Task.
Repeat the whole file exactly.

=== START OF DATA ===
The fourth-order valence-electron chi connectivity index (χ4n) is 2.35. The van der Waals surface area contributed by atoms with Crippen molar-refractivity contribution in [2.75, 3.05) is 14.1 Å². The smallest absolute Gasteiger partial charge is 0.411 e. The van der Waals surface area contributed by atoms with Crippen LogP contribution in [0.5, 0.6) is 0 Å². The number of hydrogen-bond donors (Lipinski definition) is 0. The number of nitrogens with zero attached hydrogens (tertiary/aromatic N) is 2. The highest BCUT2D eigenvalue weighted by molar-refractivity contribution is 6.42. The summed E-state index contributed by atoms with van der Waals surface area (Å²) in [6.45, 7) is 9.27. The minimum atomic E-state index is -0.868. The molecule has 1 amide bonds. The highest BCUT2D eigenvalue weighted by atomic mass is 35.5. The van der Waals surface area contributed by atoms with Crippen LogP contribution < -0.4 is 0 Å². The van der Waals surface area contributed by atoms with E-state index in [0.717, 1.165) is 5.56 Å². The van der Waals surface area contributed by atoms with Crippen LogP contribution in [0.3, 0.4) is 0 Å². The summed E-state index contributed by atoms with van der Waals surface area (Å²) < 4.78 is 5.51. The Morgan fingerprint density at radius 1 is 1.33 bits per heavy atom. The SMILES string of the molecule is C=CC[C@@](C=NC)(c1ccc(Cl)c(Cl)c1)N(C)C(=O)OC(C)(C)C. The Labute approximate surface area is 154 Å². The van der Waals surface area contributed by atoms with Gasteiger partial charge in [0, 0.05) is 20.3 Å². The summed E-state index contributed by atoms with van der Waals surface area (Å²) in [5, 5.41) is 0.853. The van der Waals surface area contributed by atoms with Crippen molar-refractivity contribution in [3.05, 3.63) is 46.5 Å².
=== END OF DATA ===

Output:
The fourth-order valence-electron chi connectivity index (χ4n) is 2.35. The van der Waals surface area contributed by atoms with Crippen molar-refractivity contribution in [2.75, 3.05) is 14.1 Å². The smallest absolute Gasteiger partial charge is 0.411 e. The van der Waals surface area contributed by atoms with Crippen LogP contribution in [0.5, 0.6) is 0 Å². The number of hydrogen-bond donors (Lipinski definition) is 0. The number of nitrogens with zero attached hydrogens (tertiary/aromatic N) is 2. The highest BCUT2D eigenvalue weighted by molar-refractivity contribution is 6.42. The summed E-state index contributed by atoms with van der Waals surface area (Å²) in [6.45, 7) is 9.27. The minimum atomic E-state index is -0.868. The molecule has 1 amide bonds. The highest BCUT2D eigenvalue weighted by atomic mass is 35.5. The van der Waals surface area contributed by atoms with Crippen LogP contribution < -0.4 is 0 Å². The van der Waals surface area contributed by atoms with E-state index in [0.717, 1.165) is 5.56 Å². The van der Waals surface area contributed by atoms with Crippen LogP contribution in [0.3, 0.4) is 0 Å². The summed E-state index contributed by atoms with van der Waals surface area (Å²) < 4.78 is 5.51. The Morgan fingerprint density at radius 1 is 1.33 bits per heavy atom. The SMILES string of the molecule is C=CC[C@@](C=NC)(c1ccc(Cl)c(Cl)c1)N(C)C(=O)OC(C)(C)C. The Labute approximate surface area is 154 Å². The van der Waals surface area contributed by atoms with Gasteiger partial charge in [0, 0.05) is 20.3 Å². The summed E-state index contributed by atoms with van der Waals surface area (Å²) in [5, 5.41) is 0.853. The van der Waals surface area contributed by atoms with Crippen molar-refractivity contribution in [3.05, 3.63) is 46.5 Å².